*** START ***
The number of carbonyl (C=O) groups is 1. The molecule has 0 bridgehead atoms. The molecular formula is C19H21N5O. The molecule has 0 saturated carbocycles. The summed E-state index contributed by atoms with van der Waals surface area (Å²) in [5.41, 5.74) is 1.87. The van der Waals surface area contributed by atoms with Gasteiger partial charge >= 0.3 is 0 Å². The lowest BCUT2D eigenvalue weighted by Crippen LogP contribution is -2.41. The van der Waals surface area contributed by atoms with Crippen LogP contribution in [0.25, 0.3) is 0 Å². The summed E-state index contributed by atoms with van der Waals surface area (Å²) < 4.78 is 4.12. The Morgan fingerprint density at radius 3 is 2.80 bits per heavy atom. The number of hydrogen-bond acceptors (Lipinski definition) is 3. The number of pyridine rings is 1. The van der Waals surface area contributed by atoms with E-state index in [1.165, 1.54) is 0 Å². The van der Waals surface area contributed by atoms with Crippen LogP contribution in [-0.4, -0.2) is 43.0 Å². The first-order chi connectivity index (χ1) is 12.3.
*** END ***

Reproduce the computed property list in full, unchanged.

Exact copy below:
The number of carbonyl (C=O) groups is 1. The molecule has 0 bridgehead atoms. The molecular formula is C19H21N5O. The molecule has 0 saturated carbocycles. The summed E-state index contributed by atoms with van der Waals surface area (Å²) in [5.41, 5.74) is 1.87. The van der Waals surface area contributed by atoms with Gasteiger partial charge >= 0.3 is 0 Å². The lowest BCUT2D eigenvalue weighted by Crippen LogP contribution is -2.41. The van der Waals surface area contributed by atoms with Crippen LogP contribution in [0.25, 0.3) is 0 Å². The summed E-state index contributed by atoms with van der Waals surface area (Å²) < 4.78 is 4.12. The Morgan fingerprint density at radius 3 is 2.80 bits per heavy atom. The number of hydrogen-bond acceptors (Lipinski definition) is 3. The number of pyridine rings is 1. The van der Waals surface area contributed by atoms with E-state index in [1.165, 1.54) is 0 Å². The van der Waals surface area contributed by atoms with Crippen LogP contribution in [-0.4, -0.2) is 43.0 Å². The first-order chi connectivity index (χ1) is 12.3.